Though some are veterans of the war, now they live their lives in shallow pursuits living only for immediate pleasure.
When it is time to win Ashley, none of the main characters are up to the task.
The novel portrays the old image of manliness as a lost ideal.
Men are no longer heroic and they experience this impotence both figuratively in the fact that they cannot accomplish anything meaningful, and literally in the case of Jake’s sexual impotence.
Jake, the novel’s narrator, is a journalist and World War I veteran.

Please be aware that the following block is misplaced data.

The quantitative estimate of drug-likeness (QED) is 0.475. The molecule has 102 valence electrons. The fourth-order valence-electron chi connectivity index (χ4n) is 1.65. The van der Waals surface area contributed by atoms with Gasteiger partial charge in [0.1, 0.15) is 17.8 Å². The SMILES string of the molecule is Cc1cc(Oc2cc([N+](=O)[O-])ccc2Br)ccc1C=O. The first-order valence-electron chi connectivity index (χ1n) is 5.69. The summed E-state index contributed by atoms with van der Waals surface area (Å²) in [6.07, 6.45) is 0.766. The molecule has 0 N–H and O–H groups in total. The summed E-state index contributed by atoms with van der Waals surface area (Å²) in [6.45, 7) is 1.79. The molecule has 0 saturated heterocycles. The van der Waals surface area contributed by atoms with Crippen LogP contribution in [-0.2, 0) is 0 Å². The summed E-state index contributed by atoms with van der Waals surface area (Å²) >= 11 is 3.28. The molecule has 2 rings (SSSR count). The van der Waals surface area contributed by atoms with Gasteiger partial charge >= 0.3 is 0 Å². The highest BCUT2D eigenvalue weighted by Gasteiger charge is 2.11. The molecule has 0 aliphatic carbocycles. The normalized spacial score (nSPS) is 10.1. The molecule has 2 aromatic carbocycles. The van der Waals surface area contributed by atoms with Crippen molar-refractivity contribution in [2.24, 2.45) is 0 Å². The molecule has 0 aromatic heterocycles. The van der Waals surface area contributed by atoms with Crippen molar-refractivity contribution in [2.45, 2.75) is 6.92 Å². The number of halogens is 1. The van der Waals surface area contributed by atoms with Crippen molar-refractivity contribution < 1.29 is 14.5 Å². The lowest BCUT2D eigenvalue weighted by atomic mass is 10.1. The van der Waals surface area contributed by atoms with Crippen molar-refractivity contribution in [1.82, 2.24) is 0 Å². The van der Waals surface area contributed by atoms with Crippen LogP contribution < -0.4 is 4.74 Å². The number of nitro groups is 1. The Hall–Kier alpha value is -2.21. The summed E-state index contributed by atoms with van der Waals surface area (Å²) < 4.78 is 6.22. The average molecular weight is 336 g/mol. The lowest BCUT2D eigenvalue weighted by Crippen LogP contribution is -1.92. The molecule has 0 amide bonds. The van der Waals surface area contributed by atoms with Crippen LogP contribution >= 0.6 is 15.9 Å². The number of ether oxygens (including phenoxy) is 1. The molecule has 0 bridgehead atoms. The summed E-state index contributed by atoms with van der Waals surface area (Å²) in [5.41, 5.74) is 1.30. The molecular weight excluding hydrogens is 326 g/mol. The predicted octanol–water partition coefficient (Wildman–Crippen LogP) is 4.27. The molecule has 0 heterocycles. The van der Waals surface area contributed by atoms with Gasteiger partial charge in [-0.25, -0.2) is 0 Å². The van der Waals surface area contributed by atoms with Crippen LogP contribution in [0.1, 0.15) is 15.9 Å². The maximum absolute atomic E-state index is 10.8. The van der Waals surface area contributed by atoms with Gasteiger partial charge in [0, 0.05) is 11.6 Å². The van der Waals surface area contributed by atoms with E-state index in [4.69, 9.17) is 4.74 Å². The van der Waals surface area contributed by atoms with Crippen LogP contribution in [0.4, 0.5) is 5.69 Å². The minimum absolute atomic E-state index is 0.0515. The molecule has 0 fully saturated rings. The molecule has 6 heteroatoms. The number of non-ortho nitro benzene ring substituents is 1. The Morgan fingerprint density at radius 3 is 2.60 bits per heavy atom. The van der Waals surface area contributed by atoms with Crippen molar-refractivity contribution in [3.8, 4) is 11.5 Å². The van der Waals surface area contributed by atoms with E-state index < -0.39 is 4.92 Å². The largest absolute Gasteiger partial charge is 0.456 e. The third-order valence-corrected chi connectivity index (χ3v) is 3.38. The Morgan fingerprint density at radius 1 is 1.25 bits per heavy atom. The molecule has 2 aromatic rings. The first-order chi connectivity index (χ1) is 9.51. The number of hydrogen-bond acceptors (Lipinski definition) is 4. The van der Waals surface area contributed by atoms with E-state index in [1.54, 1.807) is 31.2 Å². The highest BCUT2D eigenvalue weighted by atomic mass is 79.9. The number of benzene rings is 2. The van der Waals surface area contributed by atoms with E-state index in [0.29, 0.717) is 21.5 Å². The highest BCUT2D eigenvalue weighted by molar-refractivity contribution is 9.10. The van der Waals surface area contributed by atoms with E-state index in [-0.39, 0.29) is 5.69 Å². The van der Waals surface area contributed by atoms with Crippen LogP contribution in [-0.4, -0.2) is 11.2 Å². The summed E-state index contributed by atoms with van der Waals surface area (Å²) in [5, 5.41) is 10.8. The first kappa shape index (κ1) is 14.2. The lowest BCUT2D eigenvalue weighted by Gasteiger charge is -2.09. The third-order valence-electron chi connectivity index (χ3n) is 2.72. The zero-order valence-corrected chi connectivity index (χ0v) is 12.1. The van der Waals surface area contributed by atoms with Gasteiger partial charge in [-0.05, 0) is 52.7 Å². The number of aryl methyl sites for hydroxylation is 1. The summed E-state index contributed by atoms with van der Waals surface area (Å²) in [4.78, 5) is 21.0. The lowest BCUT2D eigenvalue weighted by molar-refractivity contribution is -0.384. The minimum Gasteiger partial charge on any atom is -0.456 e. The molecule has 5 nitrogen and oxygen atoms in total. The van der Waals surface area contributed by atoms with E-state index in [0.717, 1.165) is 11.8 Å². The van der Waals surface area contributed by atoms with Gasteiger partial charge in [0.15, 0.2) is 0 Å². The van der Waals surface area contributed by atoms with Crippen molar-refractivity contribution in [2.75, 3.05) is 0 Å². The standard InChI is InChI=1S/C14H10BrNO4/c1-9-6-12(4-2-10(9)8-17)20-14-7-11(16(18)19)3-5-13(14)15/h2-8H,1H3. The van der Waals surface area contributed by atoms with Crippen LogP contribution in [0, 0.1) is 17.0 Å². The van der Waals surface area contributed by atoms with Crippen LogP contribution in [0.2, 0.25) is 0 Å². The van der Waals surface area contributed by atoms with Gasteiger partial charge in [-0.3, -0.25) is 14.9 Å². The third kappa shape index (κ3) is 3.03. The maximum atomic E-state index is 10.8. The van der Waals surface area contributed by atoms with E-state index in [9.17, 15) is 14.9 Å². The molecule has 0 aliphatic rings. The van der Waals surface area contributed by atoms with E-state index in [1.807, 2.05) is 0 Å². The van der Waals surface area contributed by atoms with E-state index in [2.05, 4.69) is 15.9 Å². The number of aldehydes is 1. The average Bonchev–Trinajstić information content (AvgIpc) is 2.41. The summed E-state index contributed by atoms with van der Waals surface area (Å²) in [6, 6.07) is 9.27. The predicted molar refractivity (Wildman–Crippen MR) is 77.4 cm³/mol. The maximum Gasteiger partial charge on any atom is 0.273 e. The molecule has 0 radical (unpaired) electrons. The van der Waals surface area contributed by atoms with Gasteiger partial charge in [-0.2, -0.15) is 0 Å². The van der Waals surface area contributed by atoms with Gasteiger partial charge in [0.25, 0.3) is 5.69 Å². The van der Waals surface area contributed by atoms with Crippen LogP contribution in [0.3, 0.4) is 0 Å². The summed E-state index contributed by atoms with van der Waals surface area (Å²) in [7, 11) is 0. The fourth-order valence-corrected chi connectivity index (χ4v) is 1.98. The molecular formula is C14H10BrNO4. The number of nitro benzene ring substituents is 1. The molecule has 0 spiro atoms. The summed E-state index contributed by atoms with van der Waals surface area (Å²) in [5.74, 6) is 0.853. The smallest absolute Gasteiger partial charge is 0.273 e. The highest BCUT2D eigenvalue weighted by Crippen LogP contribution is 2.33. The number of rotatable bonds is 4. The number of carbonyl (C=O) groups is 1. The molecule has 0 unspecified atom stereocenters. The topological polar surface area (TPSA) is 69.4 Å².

During the war Jake suffered an injury that rendered him impotent.They have no meaningful commitments to ideals or each other. The characters are devoid of purpose and remain unfulfilled in almost all ways.Masculinity and the Fragility of Male Ego There is only one female character in the novel and the male characters surround her like predators.While Mike, Cohn, and, incidentally, Jake spar over Brett, Brett runs off to Madrid with Romero.After the festival ends, Jake, Mike, and Bill leave Pamplona.Lost Generation, who came of age during World War I (1914–18).Two of the novel’s main characters, Lady Brett Ashley and Jake Barnes, typify the Lost Generation.Before they leave, Jake and Bill run into Brett, who has recently returned from Spain, and her fiancé, Mike.Brett and Mike ask to accompany Jake and Bill to Pamplona.(The title obliquely references Jake’s injury and what no longer rises because of it.) After the war Jake moved to Paris, where he lives near his friend, the Jewish author Robert Cohn. Jake and Brett met and fell in love during the war, when Brett, a volunteer nurse, helped treat Jake’s injuries.Although it is not said explicitly, it is implied that they are not together because Jake is impotent and Brett unwilling to give up sex.